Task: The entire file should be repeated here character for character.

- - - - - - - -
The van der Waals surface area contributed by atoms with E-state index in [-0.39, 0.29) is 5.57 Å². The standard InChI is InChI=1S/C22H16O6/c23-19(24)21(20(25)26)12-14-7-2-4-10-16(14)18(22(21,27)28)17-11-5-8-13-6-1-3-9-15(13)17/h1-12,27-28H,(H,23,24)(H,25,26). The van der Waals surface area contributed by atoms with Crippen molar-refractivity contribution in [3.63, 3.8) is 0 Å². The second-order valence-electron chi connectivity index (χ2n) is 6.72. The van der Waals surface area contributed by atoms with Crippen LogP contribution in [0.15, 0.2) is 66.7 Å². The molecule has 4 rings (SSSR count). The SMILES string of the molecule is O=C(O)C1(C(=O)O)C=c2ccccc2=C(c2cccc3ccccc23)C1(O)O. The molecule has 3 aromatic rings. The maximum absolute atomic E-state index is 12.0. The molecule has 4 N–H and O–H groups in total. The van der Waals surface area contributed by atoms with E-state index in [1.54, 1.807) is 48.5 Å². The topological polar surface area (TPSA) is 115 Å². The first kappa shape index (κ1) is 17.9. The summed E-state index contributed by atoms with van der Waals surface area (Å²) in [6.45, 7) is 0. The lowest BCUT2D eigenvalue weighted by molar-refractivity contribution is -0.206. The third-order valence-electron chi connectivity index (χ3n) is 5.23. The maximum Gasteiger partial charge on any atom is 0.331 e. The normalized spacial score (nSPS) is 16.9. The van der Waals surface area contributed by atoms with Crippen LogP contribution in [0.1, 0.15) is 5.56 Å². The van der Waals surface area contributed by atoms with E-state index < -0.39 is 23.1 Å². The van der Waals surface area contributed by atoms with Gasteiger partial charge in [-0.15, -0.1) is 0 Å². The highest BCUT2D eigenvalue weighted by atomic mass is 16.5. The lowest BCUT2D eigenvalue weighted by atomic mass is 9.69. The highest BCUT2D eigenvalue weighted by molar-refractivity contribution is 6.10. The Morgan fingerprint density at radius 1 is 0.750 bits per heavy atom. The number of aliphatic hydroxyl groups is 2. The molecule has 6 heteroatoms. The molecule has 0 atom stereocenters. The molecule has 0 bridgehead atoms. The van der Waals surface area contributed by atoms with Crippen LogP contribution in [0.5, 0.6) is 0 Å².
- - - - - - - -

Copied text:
The van der Waals surface area contributed by atoms with E-state index in [-0.39, 0.29) is 5.57 Å². The standard InChI is InChI=1S/C22H16O6/c23-19(24)21(20(25)26)12-14-7-2-4-10-16(14)18(22(21,27)28)17-11-5-8-13-6-1-3-9-15(13)17/h1-12,27-28H,(H,23,24)(H,25,26). The van der Waals surface area contributed by atoms with Crippen molar-refractivity contribution in [3.63, 3.8) is 0 Å². The second-order valence-electron chi connectivity index (χ2n) is 6.72. The van der Waals surface area contributed by atoms with Crippen LogP contribution in [0.15, 0.2) is 66.7 Å². The molecule has 4 rings (SSSR count). The SMILES string of the molecule is O=C(O)C1(C(=O)O)C=c2ccccc2=C(c2cccc3ccccc23)C1(O)O. The molecule has 3 aromatic rings. The maximum absolute atomic E-state index is 12.0. The molecule has 4 N–H and O–H groups in total. The van der Waals surface area contributed by atoms with E-state index in [1.54, 1.807) is 48.5 Å². The topological polar surface area (TPSA) is 115 Å². The first kappa shape index (κ1) is 17.9. The summed E-state index contributed by atoms with van der Waals surface area (Å²) in [6.45, 7) is 0. The lowest BCUT2D eigenvalue weighted by molar-refractivity contribution is -0.206. The third-order valence-electron chi connectivity index (χ3n) is 5.23. The maximum Gasteiger partial charge on any atom is 0.331 e. The normalized spacial score (nSPS) is 16.9. The van der Waals surface area contributed by atoms with Crippen LogP contribution in [0.1, 0.15) is 5.56 Å². The van der Waals surface area contributed by atoms with E-state index < -0.39 is 23.1 Å². The van der Waals surface area contributed by atoms with Gasteiger partial charge in [-0.15, -0.1) is 0 Å². The highest BCUT2D eigenvalue weighted by atomic mass is 16.5. The lowest BCUT2D eigenvalue weighted by atomic mass is 9.69. The highest BCUT2D eigenvalue weighted by molar-refractivity contribution is 6.10. The Morgan fingerprint density at radius 1 is 0.750 bits per heavy atom. The number of aliphatic hydroxyl groups is 2. The molecule has 6 heteroatoms. The molecule has 0 atom stereocenters. The molecule has 0 bridgehead atoms. The van der Waals surface area contributed by atoms with Crippen LogP contribution in [0.5, 0.6) is 0 Å².